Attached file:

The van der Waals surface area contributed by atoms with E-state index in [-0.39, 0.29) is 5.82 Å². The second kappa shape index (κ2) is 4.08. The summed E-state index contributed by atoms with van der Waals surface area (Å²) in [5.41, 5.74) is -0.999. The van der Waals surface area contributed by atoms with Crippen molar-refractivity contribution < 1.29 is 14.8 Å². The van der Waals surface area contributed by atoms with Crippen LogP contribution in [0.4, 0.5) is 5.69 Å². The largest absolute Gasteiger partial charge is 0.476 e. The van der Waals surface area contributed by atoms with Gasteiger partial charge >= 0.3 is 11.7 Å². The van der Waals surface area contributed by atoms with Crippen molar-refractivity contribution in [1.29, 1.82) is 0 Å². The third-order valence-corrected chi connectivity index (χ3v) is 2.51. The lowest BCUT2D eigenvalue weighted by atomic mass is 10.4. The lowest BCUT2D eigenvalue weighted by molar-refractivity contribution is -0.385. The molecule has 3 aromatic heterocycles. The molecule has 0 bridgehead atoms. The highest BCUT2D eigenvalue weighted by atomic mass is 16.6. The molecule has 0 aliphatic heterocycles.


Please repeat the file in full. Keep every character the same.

The van der Waals surface area contributed by atoms with E-state index in [-0.39, 0.29) is 5.82 Å². The second kappa shape index (κ2) is 4.08. The summed E-state index contributed by atoms with van der Waals surface area (Å²) in [5.41, 5.74) is -0.999. The van der Waals surface area contributed by atoms with Crippen molar-refractivity contribution < 1.29 is 14.8 Å². The van der Waals surface area contributed by atoms with Crippen LogP contribution in [0.4, 0.5) is 5.69 Å². The largest absolute Gasteiger partial charge is 0.476 e. The van der Waals surface area contributed by atoms with Gasteiger partial charge >= 0.3 is 11.7 Å². The van der Waals surface area contributed by atoms with Crippen molar-refractivity contribution in [1.29, 1.82) is 0 Å². The third-order valence-corrected chi connectivity index (χ3v) is 2.51. The lowest BCUT2D eigenvalue weighted by atomic mass is 10.4. The lowest BCUT2D eigenvalue weighted by molar-refractivity contribution is -0.385. The molecule has 3 aromatic heterocycles. The molecule has 0 bridgehead atoms. The highest BCUT2D eigenvalue weighted by atomic mass is 16.6. The molecule has 0 aliphatic heterocycles.